I used to believe I was a nerd. I was always made fun of for being a nerd when I was younger, mainly because I wore glasses and spent all my time reading, and so I assumed that those were the basic requirements for nerdiness.
But as with everything else, things get complicated as you get older. It turns out that nerd and geek are much more specialized terms than I thought. Geeks are into programming stuff on computers. I love computers as a tool for sharing gossip and irrational political opinions. So, not a geek. Nerds are expected to be into sci-fi, which is a genre I have never managed to become enthusiastic about. I’m still obsessive about reading, but my preferences are a mixed bag of everything from Victorian novels to 20th century Eastern bloc fiction to pop culture analysis. I’m not sure what that makes me. I guess that the comic book and superhero thing can also put one in the nerd category. I grew up in Poland reading a comic book about a superhero called Orientation Man, who was constantly being chased by an Eskimo with a broken heater, but somehow I don’t think that qualifies.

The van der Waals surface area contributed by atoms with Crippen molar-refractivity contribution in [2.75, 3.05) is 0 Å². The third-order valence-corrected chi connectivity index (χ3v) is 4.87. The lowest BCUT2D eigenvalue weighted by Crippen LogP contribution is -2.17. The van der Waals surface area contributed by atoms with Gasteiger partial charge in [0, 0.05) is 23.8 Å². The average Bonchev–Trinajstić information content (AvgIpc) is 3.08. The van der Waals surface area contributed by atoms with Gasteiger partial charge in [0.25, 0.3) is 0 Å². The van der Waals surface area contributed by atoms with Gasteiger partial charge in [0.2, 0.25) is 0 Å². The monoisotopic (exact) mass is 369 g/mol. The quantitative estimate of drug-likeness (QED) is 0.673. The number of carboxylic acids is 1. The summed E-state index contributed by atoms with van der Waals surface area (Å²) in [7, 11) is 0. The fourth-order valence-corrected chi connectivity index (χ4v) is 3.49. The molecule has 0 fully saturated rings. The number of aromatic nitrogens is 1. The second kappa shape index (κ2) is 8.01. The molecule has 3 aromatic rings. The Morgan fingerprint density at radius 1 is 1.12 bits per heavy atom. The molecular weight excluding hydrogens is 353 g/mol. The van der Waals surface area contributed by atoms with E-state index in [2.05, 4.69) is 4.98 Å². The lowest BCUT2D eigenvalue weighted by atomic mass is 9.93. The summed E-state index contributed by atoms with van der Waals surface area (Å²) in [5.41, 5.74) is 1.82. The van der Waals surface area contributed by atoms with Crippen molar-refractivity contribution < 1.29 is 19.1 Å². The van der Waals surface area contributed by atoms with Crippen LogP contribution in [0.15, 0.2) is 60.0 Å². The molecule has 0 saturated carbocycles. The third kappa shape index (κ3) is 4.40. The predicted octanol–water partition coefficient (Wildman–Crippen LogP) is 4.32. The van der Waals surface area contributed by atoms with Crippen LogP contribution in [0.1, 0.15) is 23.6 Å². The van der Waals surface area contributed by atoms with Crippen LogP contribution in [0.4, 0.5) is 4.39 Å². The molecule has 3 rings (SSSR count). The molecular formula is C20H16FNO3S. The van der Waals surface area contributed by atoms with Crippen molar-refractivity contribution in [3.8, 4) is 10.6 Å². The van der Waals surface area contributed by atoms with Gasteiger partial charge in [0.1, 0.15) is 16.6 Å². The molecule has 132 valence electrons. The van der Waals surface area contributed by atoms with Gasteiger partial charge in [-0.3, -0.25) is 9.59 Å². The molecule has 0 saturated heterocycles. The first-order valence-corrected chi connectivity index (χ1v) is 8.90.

And I get the feeling that my love of hip-hop automatically cancels my membership in the nerd world.
So what am I? I’m definitely socially awkward enough to be a dork, but there’s so much more to me than my klutziness. I suppose my fanatical interest in politics might mean I’m a wonk, but that word implies connections and influence in Washington D.C. that I just don’t have. A bookworm? A dweeb?
Ah, hell. I’m from Europe. I should have known all along. I’m an intellectual.